I said, “Well, how do you make it sound like a soprano saxophone?  How do you make it slide up and down?”  He took his horn out of his case.   With all these people making noise in his room he says, “Now, this is my horn.”  And he showed it to me.  He had a Conn horn at the time, a gold Conn trumpet.  He showed me his mouthpiece and he also pulled out a picture of himself and autographed it to me and I was so thrilled.  The he said, “I’ll show you how I do it, but if we were down in New Orleans, I wouldn’t.  In New Orleans whenever I did it, I’d put a handkerchief over my valves so nobody could see how I did it, but you follow me and I’ll show you.”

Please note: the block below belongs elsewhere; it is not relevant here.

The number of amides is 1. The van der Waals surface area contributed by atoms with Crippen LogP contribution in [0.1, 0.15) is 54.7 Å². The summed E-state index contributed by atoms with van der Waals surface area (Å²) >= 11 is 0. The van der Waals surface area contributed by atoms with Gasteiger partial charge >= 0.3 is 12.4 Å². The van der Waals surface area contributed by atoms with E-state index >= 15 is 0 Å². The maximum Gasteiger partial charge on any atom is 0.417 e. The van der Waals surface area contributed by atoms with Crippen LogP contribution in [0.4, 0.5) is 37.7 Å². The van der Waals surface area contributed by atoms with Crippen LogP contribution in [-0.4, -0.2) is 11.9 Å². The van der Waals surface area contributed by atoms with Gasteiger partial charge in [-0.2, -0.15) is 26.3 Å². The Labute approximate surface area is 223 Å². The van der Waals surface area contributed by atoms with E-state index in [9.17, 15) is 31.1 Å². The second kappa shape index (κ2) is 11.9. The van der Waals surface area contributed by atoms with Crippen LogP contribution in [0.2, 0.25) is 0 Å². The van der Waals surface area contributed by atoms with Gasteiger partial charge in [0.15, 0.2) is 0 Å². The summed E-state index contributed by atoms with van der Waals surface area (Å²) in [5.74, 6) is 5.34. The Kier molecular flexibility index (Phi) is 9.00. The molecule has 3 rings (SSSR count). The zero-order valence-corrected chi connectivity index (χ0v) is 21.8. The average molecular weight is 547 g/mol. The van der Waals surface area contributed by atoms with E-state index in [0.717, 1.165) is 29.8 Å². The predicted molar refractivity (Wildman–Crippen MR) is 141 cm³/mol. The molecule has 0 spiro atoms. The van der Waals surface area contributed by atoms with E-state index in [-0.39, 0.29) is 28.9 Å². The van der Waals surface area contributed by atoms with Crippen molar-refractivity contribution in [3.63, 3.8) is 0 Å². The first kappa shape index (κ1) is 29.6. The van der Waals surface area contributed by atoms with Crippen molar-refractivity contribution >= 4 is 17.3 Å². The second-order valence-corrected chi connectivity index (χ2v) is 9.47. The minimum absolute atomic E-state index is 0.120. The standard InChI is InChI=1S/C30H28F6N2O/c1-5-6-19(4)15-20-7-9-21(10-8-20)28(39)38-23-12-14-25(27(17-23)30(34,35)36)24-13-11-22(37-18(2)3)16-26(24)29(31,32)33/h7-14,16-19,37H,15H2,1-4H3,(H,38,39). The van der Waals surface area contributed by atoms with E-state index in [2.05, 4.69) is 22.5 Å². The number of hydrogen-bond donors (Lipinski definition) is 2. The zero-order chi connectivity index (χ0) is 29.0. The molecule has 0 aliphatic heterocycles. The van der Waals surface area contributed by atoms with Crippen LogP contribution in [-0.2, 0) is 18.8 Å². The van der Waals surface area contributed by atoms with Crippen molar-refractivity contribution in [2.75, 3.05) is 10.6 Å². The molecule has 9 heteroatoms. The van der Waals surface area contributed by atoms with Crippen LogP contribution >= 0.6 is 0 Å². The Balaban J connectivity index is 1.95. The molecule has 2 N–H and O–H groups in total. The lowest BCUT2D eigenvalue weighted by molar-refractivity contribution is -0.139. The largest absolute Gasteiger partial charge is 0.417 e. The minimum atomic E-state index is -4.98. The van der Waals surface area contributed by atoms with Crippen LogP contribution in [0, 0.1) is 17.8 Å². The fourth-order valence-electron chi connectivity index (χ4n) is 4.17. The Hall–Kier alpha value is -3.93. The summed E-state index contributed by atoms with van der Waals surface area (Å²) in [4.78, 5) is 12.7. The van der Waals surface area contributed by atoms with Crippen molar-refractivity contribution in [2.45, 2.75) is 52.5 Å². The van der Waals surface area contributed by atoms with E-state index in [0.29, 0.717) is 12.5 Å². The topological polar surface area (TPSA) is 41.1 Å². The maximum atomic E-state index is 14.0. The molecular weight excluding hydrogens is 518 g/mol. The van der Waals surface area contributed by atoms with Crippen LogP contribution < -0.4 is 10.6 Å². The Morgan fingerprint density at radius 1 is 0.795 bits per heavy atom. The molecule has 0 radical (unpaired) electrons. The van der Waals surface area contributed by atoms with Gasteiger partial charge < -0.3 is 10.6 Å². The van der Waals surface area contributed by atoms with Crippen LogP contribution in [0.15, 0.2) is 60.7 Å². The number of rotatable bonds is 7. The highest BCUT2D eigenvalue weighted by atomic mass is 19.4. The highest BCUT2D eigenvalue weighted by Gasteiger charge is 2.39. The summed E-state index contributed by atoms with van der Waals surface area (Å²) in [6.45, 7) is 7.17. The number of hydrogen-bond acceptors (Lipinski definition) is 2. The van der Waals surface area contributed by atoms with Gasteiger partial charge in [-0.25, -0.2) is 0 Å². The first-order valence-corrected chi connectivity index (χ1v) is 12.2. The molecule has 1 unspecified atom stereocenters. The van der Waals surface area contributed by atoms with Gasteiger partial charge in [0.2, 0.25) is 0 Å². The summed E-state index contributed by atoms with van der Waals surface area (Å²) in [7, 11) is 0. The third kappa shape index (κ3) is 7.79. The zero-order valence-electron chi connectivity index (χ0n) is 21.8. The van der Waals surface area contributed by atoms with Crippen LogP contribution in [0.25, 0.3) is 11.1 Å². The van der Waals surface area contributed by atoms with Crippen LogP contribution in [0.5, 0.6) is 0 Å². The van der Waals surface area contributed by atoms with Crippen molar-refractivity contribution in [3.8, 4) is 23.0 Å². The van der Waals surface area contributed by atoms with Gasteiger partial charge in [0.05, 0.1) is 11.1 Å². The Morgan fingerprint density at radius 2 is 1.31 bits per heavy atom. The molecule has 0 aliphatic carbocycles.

He left the room with all the noise and the bunch of people in there and walked down the hall.  I followed him, right behind him, and I found out later after I got in the hall that he was going to the john.  We went to the toilet and Louis sat down on the stool to do whatever he had to do.  He had a white handkerchief tied around his head and he said, “Now, I’ll tell you.”  Then he said, “Wait a minute.  Here.”  And he gave me a cigarette.  It was a brown cigarette, not the kind that I had been used to seeing.  I looked at the cigarette and I guess he knew that I didn’t know just what it was, so he said, “Here, let me have it.”  So he sat on the stool and lit it.  He puffed on it and then he said, “Now I’ll tell you.”  Then he puffed again and handed it to me, kinda grinnin’ like.  I took it and I puffed on it too.  I thought right away of my mother who used to talk about dope fiends and coke heads and everything that didn’t want me to be.  She had impressed so much on me about taking narcotics, but with Louis Armstrong I would have done anything.  So I puffed on it again and give it back to Pops, he puffed on it again and gave it back to me.  This went on until the whole cigarette was gone.  Then Pops said, “Now here’s how you make the gliss.”  He told me, “You push your valves all the way down and tighten up your lips, then you’ll be able to make the gliss.”  I later learned to do it.  I did it very well after Pops showed me, but when Louis finished with the toilet and we went back into the room again with all the noise and the people, I didn’t see him too much more that night because he had to run out and do his show.